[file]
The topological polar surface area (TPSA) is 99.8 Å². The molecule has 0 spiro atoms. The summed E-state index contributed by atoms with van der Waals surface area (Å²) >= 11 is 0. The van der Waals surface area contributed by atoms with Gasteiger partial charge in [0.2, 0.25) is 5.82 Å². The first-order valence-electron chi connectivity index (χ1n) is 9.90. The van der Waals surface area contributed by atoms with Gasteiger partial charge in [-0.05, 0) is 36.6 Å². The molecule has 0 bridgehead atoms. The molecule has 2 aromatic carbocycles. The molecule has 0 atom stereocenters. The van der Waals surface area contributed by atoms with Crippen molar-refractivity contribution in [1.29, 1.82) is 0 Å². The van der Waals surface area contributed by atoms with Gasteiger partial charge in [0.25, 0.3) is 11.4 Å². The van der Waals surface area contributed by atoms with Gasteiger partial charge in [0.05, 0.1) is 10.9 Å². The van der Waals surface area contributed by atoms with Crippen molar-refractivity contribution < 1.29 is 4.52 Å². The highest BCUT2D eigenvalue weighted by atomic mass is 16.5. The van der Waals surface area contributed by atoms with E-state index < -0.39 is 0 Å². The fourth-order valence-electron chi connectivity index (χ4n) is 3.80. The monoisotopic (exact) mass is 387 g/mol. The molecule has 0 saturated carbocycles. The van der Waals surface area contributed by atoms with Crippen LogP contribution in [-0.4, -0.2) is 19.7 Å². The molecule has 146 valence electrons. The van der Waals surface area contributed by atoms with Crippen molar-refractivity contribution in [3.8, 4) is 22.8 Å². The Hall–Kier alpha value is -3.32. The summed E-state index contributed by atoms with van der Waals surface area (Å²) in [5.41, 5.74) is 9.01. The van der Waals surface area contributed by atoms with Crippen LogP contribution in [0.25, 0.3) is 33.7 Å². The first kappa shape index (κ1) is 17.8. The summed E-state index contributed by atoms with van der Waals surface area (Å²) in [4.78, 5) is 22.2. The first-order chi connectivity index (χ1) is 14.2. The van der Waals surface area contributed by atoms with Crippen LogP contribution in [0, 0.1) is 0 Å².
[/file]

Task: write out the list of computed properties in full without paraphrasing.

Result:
The topological polar surface area (TPSA) is 99.8 Å². The molecule has 0 spiro atoms. The summed E-state index contributed by atoms with van der Waals surface area (Å²) >= 11 is 0. The van der Waals surface area contributed by atoms with Gasteiger partial charge in [0.2, 0.25) is 5.82 Å². The first-order valence-electron chi connectivity index (χ1n) is 9.90. The van der Waals surface area contributed by atoms with Gasteiger partial charge in [-0.05, 0) is 36.6 Å². The molecule has 0 bridgehead atoms. The molecule has 2 aromatic carbocycles. The molecule has 0 atom stereocenters. The van der Waals surface area contributed by atoms with Crippen molar-refractivity contribution in [1.29, 1.82) is 0 Å². The van der Waals surface area contributed by atoms with Gasteiger partial charge in [0.25, 0.3) is 11.4 Å². The van der Waals surface area contributed by atoms with Gasteiger partial charge in [0.05, 0.1) is 10.9 Å². The van der Waals surface area contributed by atoms with Crippen molar-refractivity contribution < 1.29 is 4.52 Å². The highest BCUT2D eigenvalue weighted by atomic mass is 16.5. The van der Waals surface area contributed by atoms with E-state index < -0.39 is 0 Å². The fourth-order valence-electron chi connectivity index (χ4n) is 3.80. The monoisotopic (exact) mass is 387 g/mol. The molecule has 0 saturated carbocycles. The van der Waals surface area contributed by atoms with Crippen LogP contribution in [-0.4, -0.2) is 19.7 Å². The molecule has 146 valence electrons. The van der Waals surface area contributed by atoms with Crippen molar-refractivity contribution in [3.8, 4) is 22.8 Å². The Hall–Kier alpha value is -3.32. The summed E-state index contributed by atoms with van der Waals surface area (Å²) in [5.41, 5.74) is 9.01. The van der Waals surface area contributed by atoms with Crippen LogP contribution in [0.25, 0.3) is 33.7 Å². The first kappa shape index (κ1) is 17.8. The summed E-state index contributed by atoms with van der Waals surface area (Å²) in [4.78, 5) is 22.2. The first-order chi connectivity index (χ1) is 14.2. The van der Waals surface area contributed by atoms with Crippen LogP contribution in [0, 0.1) is 0 Å².